a mismatch between what our bodies are built for and what we're making them do.
It's a phenomenon my mentors have called "Stone Agers in the fast lane."
(Laughter)
A second paradox of speed is that it can be measured objectively. Right?
Miles per hour, gigabytes per second.
But how speed feels,
and whether we like it,
is highly subjective.
So we can document
that the pace at which we are adopting new technologies is increasing.
For example, it took 85 years from the introduction of the telephone
to when the majority of Americans had phones at home.
In contrast, it only took 13 years for most of us to have smartphones.
And how people act and react to speed
varies by culture and among different people within the same culture.
Interactions that could be seen as pleasantly brisk and convenient
in some cultures
could be seen as horribly rude in others.
I mean, you wouldn't go asking for a to-go cup at a Japanese tea ceremony
so you could jet off to your next tourist stop.
Would you?
A third paradox is that speed begets speed.
The faster I respond, the more responses I get,
the faster I have to respond again.
Having more communication
and information at our fingertips
at any given moment
was supposed to make decision-making easier and more rational.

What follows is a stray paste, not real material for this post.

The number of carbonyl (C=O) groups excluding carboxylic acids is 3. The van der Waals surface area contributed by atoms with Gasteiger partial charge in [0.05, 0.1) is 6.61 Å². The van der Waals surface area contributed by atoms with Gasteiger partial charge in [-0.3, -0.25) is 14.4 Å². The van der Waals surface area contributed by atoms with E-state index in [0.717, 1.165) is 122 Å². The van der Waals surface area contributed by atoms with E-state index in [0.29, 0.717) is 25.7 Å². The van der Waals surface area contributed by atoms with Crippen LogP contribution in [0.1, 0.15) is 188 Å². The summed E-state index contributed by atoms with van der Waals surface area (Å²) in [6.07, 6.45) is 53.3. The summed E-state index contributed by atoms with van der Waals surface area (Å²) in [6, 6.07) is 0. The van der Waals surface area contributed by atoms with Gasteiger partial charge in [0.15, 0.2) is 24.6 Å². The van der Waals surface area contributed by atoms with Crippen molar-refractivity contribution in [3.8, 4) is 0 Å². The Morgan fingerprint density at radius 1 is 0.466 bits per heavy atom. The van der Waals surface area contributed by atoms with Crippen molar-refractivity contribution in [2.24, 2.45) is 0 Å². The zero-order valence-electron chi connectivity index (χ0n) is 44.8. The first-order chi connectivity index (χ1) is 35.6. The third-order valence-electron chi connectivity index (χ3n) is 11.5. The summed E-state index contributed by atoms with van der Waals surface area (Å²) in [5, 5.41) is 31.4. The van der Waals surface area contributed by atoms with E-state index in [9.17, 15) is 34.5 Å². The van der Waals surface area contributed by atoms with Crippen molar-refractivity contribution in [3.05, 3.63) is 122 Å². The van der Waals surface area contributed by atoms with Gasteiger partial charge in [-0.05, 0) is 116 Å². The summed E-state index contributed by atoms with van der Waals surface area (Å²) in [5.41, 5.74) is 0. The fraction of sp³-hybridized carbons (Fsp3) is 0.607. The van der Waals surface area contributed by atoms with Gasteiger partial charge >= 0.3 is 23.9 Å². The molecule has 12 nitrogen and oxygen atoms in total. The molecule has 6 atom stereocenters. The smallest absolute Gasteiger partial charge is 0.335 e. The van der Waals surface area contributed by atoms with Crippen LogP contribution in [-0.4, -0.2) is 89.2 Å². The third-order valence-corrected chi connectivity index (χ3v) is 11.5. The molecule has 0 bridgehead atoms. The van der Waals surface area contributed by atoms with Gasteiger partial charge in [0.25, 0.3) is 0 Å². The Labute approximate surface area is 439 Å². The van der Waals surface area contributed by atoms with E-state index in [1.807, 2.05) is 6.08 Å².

But that doesn't really seem to be happening.
Here's just one more paradox:
If all of these faster technologies were supposed to free us from drudgery,
why do we all feel so pressed for time?
Why are we crashing our cars in record numbers,
because we think we have to answer that text right away?
Shouldn't life in the fast lane feel a little more fun
and a little less anxious?
German speakers even have a word for this:
"Eilkrankheit."
In English, that's "hurry sickness."
When we have to make fast decisions,
autopilot brain kicks in,
and we rely on our learned behaviors,
our reflexes, our cognitive biases,
to help us perceive and respond quickly.
Sometimes that saves our lives, right?
Fight or flight.
But sometimes, it leads us astray in the long run.
Oftentimes, when our society has major failures,
they're not technological failures.
They're failures that happen when we made decisions too quickly
on autopilot.
We didn't do the creative or critical thinking required
to connect the dots
or weed out false information
or make sense of complexity.
That kind of thinking can't be done fast.
That's slow thinking.
Two psychologists, Daniel Kahneman and Amos Tversky,
started pointing this out back in 1974,
and we're still struggling to do something with their insights.
All of modern history can be thought of as one spurt of acceleration after another.